by Nwachukwu Egbunike
The nation may once again play host to the Big Brother Nigeria (BBN) III very soon. Naturally, this has generated public outrage from Nigerians who feel that the values projected by the programme are not only un-African but also morally deprived. What appears rather strange is the National Broadcasting Commission’s (NBC) muteness on this revolting show. This is an instance where silence cannot be qualified as golden.
From inception, the BBN was been greeted with a loud and persistent outcry from many people. Dr Latetitia A’daudu in her Big Brother Nigeria (The Guardian, May 10, 2006) stated that, “the constant manner in which these inmates are watched is reminiscent of the way children go to watch caged animals in the zoo”. Similar remarks have been made in succeeding years. Dr. Reuben Abati, Big Brother Africa II – Pornography and Money (The Guardian, September 16, 2007); Mr Leo Uzo, We do not want Big Brother III (The Guardian, June 10, 2008 ) and Mr Tayo Fagbula, Big Brother III (The Guardian, June 18, 2008). If I still remember correctly, the House of Representatives condemned the show last year.
NBC has many statutory responsibilities. Some of which are: “regulating and controlling the broadcast industry; promoting Nigerian indigenous cultures, moral and community life through broadcasting; regulating ethical standards and technical excellence in public, private and commercial broadcast stations in Nigeria; determining and applying sanctions including revocation of licenses of defaulting stations which do not operate in accordance with the broadcast code and in the public interest;” etc., (cf: National Broadcasting Commission Decree No 38 of 1992, Laws of the Federation of Nigeria and National Broadcasting Commission (Amendment) Decree No 55 of 1999).
The NBC, from the foregoing, owe an explanation to Nigerians why the programme is still being inflicted on us. Perhaps they are not yet aware of the broadcast, though I rather doubt that. The content of BBN does not promote any Nigerian culture, is totally immoral and does grave damage to the family. Besides, it does not satisfy any of the conditions mentioned in the laws laid down for broadcasting in Nigeria. The NBC must therefore put a stop to this show of shame because they are empowered to do so. It cannot shrink its responsibilities in this regard. I do not intend to go into the casuistry of the reasons why Big Brother should be banned, as the articles cited (in the second paragraph) above have dully exhausted it.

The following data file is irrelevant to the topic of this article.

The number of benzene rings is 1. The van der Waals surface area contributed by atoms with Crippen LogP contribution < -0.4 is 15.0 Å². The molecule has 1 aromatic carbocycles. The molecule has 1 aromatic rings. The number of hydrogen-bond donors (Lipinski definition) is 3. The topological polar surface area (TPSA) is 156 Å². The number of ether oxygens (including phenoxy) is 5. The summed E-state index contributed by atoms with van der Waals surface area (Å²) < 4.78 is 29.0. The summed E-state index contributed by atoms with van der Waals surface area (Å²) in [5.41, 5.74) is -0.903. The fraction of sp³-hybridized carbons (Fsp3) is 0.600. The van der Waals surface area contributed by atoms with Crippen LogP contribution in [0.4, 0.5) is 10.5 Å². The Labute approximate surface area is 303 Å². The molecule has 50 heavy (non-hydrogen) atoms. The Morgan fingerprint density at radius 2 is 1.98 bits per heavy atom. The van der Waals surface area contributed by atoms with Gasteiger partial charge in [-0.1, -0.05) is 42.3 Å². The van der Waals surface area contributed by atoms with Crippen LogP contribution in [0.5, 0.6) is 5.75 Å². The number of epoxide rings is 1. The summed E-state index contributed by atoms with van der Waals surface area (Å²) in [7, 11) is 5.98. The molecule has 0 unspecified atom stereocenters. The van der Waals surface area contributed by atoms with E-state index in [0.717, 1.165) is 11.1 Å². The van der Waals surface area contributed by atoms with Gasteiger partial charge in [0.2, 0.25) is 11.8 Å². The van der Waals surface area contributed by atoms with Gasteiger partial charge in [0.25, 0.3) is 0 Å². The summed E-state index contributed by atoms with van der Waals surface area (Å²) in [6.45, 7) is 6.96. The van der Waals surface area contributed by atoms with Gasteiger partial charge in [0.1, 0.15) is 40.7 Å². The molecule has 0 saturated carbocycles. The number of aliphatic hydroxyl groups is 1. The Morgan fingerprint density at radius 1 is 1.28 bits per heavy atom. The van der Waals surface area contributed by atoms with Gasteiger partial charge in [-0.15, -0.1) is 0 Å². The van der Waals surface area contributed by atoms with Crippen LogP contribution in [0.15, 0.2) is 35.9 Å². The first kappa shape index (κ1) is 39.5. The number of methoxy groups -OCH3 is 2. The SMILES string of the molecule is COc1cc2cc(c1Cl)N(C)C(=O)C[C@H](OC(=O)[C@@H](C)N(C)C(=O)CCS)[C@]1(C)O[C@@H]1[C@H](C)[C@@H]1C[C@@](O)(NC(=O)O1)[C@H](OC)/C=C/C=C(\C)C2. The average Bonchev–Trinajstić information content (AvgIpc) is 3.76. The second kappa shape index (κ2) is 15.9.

Currently, the most fashionable approach to moral issues is to say many things without saying anything, i.e. being ‘politically correct’. Thus the glide path is to avoid any contentious issue, so as not to hurt the sensitivities of some people who do not like the truth. In summary, you either avoid taking a stand, or side the powerful minority. The prevailing ‘wisdom’ is that it is primitive and outlandish to tackle moral questions. If you insist, then get ready to be branded as voyeuristic, hypocritical or Victorian. Interestingly, this was the reasoning of Mr Adekuunle Shotubo in Letters to the Editor (The Guardian, June 22, 2008).
Does not mean that the truth has to be sacrificed on the altar of enlightenment or progress? The BBN is not only morally bankrupt but also a slight on the value system of this country. It is a canonization of idleness, bitterness, knavishness – vices that are totally un-brotherly – and a brutal assault on the traditional values of the family. At the risk of sounding redundant, I return to my original proposition that BBN can neither pass as an educational nor an entertainment programme. Above all, Big Brother is creating a new trend, an abuse of the individual’s privacy and a deification of ‘false’ stardom (false because, the inmate who eventually wins does not posses any worthy talent that can be emulated). It’s only worth lies in the millions of naira that the initiators of programme rake in at the expense of Nigerians.
The National Broadcasting Commission should know that most Nigerians are waiting for them to act. It is my hope that the commission takes up this challenge and bring back sanity to our airwaves. This is not the time to siddon look. We are tired of medicine after death; the usual approach of offering apologies when the programme had already ran its course. The NBC should kindly stand up and be counted.
Republished in the Nigerian Village Square, Tuesday, August 5, 2008